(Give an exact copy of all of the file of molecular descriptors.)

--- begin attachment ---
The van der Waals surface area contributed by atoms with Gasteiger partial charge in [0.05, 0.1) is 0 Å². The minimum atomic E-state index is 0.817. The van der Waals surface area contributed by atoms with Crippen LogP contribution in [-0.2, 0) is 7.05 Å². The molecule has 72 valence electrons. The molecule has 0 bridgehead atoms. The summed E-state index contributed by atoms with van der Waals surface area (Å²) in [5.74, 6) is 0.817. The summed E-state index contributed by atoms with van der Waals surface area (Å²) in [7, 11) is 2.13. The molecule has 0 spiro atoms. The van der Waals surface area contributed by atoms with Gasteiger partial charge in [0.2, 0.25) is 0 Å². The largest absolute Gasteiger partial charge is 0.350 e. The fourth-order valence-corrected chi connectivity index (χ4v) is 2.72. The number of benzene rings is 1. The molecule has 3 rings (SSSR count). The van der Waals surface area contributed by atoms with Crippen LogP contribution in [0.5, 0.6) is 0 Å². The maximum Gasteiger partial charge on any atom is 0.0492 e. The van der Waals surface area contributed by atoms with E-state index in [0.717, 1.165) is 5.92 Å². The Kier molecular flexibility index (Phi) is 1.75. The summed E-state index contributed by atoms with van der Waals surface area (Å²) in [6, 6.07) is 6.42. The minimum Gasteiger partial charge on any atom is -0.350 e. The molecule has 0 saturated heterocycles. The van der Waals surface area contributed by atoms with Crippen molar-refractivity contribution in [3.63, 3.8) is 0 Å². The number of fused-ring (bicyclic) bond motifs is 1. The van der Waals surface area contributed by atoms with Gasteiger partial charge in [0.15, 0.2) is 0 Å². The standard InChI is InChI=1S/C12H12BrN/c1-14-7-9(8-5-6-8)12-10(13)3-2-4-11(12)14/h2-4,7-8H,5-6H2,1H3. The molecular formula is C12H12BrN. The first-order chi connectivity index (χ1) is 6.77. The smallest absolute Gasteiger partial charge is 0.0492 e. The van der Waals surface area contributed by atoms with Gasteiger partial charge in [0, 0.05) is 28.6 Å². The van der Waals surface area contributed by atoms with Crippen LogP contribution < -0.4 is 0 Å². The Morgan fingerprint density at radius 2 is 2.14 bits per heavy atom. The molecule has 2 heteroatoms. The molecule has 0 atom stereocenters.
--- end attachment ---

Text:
The van der Waals surface area contributed by atoms with Gasteiger partial charge in [0.05, 0.1) is 0 Å². The minimum atomic E-state index is 0.817. The van der Waals surface area contributed by atoms with Crippen LogP contribution in [-0.2, 0) is 7.05 Å². The molecule has 72 valence electrons. The molecule has 0 bridgehead atoms. The summed E-state index contributed by atoms with van der Waals surface area (Å²) in [5.74, 6) is 0.817. The summed E-state index contributed by atoms with van der Waals surface area (Å²) in [7, 11) is 2.13. The molecule has 0 spiro atoms. The van der Waals surface area contributed by atoms with Gasteiger partial charge in [0.2, 0.25) is 0 Å². The largest absolute Gasteiger partial charge is 0.350 e. The fourth-order valence-corrected chi connectivity index (χ4v) is 2.72. The number of benzene rings is 1. The molecule has 3 rings (SSSR count). The van der Waals surface area contributed by atoms with Crippen LogP contribution in [0.5, 0.6) is 0 Å². The maximum Gasteiger partial charge on any atom is 0.0492 e. The van der Waals surface area contributed by atoms with E-state index in [0.717, 1.165) is 5.92 Å². The Kier molecular flexibility index (Phi) is 1.75. The summed E-state index contributed by atoms with van der Waals surface area (Å²) in [6, 6.07) is 6.42. The minimum Gasteiger partial charge on any atom is -0.350 e. The molecule has 0 saturated heterocycles. The van der Waals surface area contributed by atoms with Crippen molar-refractivity contribution in [3.63, 3.8) is 0 Å². The number of fused-ring (bicyclic) bond motifs is 1. The van der Waals surface area contributed by atoms with Gasteiger partial charge in [0.15, 0.2) is 0 Å². The standard InChI is InChI=1S/C12H12BrN/c1-14-7-9(8-5-6-8)12-10(13)3-2-4-11(12)14/h2-4,7-8H,5-6H2,1H3. The molecular formula is C12H12BrN. The first-order chi connectivity index (χ1) is 6.77. The smallest absolute Gasteiger partial charge is 0.0492 e. The van der Waals surface area contributed by atoms with Gasteiger partial charge in [0, 0.05) is 28.6 Å². The van der Waals surface area contributed by atoms with Crippen LogP contribution < -0.4 is 0 Å². The Morgan fingerprint density at radius 2 is 2.14 bits per heavy atom. The molecule has 2 heteroatoms. The molecule has 0 atom stereocenters.